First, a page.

The U.S. Federal Reserve has now signalled unequivocally that it is prepared to move aggressively to put severe downwards pressure on inflation, even given the brake this will exert on economic activity.
The release this week of U.S. personal consumption data and jobs numbers for February, the last ahead of the Federal Reserve’s next meeting in May, will give markets more to digest. Economists are picking 475,000 new jobs and for the U.S. unemployment rate to move down even lower to 3.7%.
This would add to the case for pressing on the brakes firmer and faster in May, with an 0.5% increase in the federal funds rate rather than an 0.25% one. Fed Chair Jerome Powell indicated this could be the case to the National Association of Business Economists in Washington last week.
On the basis of this tougher talk, Westpac’s economics team is predicting 50 basis point moves at both the Fed’s May and June meetings, followed by 25 basis points hikes in July, September, November, and December, taking the federal funds rate to 2.375% by the end of this year.
The U.S. two-year bond yield was briefly higher than the 10-year yield earlier this week for the first time in three years, suggesting greater investor pessimism about the economic outlook. Some commentators have taken this as a warning that the Federal Reserve’s policy rate increases could lead to a recession.
Bond fund manager PIMCO, however, argued this week that “yield curve inversion may not be as good of an indicator [of an impending downturn] as it has been in the past, particularly given the enormous amount of quantitative easing undertaken by global central banks”.
Also out this week will be data on inflation in the Eurozone. This is expected to have reached 6.5% from factors including soaring energy costs. A strong inflationary out-turn would bolster the case for multiple hikes in Eurozone interest rates. Bond markets are pricing in up to five increases of 10 basis points each by the end of this year.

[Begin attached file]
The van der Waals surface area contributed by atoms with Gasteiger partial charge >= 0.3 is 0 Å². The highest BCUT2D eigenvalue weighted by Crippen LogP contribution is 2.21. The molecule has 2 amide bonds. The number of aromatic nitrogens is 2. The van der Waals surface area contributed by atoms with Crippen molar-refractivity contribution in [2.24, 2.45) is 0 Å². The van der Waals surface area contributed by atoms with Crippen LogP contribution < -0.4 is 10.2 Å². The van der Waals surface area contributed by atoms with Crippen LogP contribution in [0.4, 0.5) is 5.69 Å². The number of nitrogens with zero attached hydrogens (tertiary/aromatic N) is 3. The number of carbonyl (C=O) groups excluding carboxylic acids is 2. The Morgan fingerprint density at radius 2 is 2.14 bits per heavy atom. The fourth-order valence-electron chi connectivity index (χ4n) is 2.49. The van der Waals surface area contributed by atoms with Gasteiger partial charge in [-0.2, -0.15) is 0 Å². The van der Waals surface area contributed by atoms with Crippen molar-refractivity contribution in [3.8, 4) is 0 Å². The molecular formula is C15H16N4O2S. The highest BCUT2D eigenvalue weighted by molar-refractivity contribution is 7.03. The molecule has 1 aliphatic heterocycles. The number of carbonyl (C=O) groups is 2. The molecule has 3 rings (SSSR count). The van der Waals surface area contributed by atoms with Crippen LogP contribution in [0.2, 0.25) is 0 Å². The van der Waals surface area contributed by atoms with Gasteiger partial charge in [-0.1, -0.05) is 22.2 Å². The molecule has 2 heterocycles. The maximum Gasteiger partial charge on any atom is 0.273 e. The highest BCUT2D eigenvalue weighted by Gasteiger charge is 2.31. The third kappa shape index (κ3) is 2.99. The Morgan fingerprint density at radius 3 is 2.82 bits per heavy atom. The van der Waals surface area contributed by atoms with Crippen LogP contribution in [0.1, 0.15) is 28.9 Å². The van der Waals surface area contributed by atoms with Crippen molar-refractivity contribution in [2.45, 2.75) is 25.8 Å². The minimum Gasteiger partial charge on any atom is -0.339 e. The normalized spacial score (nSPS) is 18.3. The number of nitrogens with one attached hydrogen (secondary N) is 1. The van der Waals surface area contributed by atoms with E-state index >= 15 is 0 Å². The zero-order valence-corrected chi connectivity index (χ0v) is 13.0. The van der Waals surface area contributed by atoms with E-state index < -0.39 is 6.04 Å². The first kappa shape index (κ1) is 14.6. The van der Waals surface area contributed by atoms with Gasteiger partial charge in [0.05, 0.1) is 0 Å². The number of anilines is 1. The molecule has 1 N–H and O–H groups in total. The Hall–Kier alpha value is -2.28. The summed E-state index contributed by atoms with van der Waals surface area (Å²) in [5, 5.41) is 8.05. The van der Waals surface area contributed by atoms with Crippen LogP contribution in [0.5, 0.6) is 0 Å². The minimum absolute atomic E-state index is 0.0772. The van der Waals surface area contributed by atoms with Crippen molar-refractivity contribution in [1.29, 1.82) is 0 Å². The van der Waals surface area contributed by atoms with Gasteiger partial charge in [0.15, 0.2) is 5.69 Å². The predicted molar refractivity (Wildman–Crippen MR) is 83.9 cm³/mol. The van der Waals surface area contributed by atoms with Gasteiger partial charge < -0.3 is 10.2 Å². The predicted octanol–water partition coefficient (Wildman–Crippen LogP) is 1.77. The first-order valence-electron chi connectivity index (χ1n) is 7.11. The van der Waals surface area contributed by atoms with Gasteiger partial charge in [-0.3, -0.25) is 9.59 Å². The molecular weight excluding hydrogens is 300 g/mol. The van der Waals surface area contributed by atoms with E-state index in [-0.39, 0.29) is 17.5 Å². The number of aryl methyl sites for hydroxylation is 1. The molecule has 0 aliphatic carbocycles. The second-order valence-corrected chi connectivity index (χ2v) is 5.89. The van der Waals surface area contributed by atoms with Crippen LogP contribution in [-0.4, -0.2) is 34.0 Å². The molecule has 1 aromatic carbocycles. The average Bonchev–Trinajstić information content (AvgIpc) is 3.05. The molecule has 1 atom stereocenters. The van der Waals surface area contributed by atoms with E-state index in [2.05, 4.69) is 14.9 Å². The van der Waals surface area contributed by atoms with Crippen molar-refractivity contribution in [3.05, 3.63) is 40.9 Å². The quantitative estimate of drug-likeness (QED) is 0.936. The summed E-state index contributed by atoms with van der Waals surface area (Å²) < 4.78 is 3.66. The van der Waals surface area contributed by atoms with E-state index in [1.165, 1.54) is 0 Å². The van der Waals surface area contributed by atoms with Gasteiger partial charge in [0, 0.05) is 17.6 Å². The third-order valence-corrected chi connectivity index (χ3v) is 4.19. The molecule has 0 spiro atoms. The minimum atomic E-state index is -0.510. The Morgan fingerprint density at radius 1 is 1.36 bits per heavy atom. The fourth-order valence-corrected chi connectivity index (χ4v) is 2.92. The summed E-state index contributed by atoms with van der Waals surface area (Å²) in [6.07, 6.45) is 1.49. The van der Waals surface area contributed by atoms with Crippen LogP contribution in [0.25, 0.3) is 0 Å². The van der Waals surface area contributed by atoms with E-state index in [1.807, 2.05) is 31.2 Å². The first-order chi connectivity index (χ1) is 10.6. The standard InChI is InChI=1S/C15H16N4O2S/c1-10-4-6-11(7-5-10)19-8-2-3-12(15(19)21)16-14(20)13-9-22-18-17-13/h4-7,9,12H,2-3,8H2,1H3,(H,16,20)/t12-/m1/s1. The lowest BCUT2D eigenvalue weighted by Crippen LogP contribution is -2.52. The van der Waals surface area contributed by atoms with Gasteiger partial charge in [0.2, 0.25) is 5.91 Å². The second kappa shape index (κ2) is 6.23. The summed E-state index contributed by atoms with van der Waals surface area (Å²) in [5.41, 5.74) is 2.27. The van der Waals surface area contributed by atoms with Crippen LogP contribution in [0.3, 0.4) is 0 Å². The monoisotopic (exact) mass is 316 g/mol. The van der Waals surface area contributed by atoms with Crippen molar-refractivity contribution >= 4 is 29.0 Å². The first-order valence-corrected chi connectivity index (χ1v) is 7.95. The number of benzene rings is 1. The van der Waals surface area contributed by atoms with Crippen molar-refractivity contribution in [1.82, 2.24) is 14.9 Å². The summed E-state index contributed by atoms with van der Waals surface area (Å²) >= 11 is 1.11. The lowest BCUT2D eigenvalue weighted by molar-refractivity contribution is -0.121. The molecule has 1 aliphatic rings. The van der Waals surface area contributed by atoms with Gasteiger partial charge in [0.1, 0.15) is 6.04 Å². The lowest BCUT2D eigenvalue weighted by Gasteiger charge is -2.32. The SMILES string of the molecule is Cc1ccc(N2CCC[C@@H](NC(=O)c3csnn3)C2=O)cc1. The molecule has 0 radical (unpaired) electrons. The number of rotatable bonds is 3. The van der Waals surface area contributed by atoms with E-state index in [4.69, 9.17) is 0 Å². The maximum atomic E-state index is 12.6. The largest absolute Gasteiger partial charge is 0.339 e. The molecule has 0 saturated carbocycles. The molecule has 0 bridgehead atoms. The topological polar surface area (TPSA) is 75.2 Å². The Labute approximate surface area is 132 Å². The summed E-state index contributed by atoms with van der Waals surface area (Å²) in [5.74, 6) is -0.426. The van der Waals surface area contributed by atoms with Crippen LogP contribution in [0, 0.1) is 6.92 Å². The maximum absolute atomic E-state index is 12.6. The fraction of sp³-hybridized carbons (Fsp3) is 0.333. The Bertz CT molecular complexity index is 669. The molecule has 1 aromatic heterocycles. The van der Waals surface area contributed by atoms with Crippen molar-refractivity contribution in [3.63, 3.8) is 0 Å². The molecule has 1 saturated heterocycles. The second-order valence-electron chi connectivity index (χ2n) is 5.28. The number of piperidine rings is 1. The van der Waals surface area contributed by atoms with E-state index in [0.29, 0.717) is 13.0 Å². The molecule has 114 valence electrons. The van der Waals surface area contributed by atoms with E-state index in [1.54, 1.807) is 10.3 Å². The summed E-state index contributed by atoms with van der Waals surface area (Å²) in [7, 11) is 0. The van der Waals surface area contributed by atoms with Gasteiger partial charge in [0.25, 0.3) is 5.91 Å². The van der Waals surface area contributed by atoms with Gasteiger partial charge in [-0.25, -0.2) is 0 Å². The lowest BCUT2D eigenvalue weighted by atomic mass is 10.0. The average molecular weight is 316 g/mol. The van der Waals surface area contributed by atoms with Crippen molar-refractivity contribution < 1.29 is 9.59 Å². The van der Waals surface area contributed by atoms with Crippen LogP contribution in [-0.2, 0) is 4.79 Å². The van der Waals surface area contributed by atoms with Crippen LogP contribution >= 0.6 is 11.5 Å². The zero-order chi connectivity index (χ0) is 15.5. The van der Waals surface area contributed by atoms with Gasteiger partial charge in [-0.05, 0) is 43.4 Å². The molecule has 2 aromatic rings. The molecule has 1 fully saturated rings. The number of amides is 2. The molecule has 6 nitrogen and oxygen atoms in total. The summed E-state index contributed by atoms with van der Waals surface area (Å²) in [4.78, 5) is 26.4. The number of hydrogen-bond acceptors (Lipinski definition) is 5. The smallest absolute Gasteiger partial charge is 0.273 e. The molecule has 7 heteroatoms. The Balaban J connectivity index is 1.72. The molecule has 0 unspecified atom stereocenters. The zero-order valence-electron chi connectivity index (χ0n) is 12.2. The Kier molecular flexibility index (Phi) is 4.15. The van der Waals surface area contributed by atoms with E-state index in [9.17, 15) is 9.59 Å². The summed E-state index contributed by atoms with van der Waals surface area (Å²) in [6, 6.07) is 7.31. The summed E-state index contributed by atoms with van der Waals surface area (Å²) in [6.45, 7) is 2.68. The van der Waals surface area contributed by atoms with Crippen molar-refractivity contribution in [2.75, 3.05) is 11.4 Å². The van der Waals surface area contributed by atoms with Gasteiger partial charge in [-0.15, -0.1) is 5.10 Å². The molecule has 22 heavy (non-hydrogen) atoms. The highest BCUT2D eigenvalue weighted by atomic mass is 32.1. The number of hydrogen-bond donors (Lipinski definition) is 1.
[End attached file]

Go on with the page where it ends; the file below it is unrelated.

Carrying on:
The China Syndrome
Uncertainties also remain about the extent to which China will be able to contribute to the ongoing post-pandemic global economic recovery.
Industrial production, retail sales, and investment spending numbers for February were higher, and additional government spending will support demand.
However, Chinese authorities are fighting a resurgence of the omicron strain of the COVID-19 virus with the imposition of further restrictions on virus hotspot cities. The announcement this week that Shanghai is to be locked down led to an immediate fall in the crude oil price, on the assumption of reduced demand for transport fuel.
The war in eastern Europe has also triggered an exodus from the Chinese share and bond markets. Institutional investors are pondering the risks of international sanctions on China, should the Chinese feel compelled to provide Russia with military assistance.
As always, we live in a complex world with a great deal of background noise. Continuing volatility and uncertainties in investment markets reinforce the need to ensure that investment portfolios are not over-dependent on any asset class or sector to protect and build wealth.
Investment in carefully selected corporate bonds can offer both regular and reliable higher income than many alternatives, as well as the potential for increased portfolio diversification. This is valuable given some of the arguably extreme valuations in other asset classes.
Corporate bonds are not term deposits, and come with additional risks.
Current Investment Opportunities
Goodyear Tire & Rubber
Our new Goodyear bond is a fixed coupon credit-linked note yielding 4.5% per annum and maturing in March 2027.
The bond is issued in Australian dollars, eliminating foreign currency risk.
NASDAQ-listed Goodyear develops, manufactures, and sells tires for cars, trucks, buses, aircraft, and earthmoving and mining and industrial equipment in 48 facilities in 21 countries.
The company earned $US17.5 billion in revenue in 2021, more than leading Australian companies such as Commonwealth Bank of Australia and National Australia Bank.
Goodyear is a leading global consumer discretionary company. This bond can help you introduce sector diversification to your investment portfolio.
FHIM Trade Logistics
This Australian dollar-denominated note is linked to a shipping and trade finance fund from TradeFlow Capital Management.
TradeFlow is a fintech-powered commodity investment strategy and business which enables physical commodity trading, using a proprietary digital trade services platform to manage and monitor cargoes globally.
This senior unsecured unsubordinated note will pay a 5.50% fixed rate quarterly, maturing in October 2025. All coupons and any final value will be in Australian dollars. The note is suitable for sophisticated/wholesale investors. You can read full documentation here.
You can still invest in an Australian dollar fixed coupon credit-linked note over Xerox Holdings Corporation, a 6.5-year note offering a 4.50% per annum fixed rate with coupons paid half-yearly. You can read full documentation here.
Contact us if you have any questions or would like any assistance.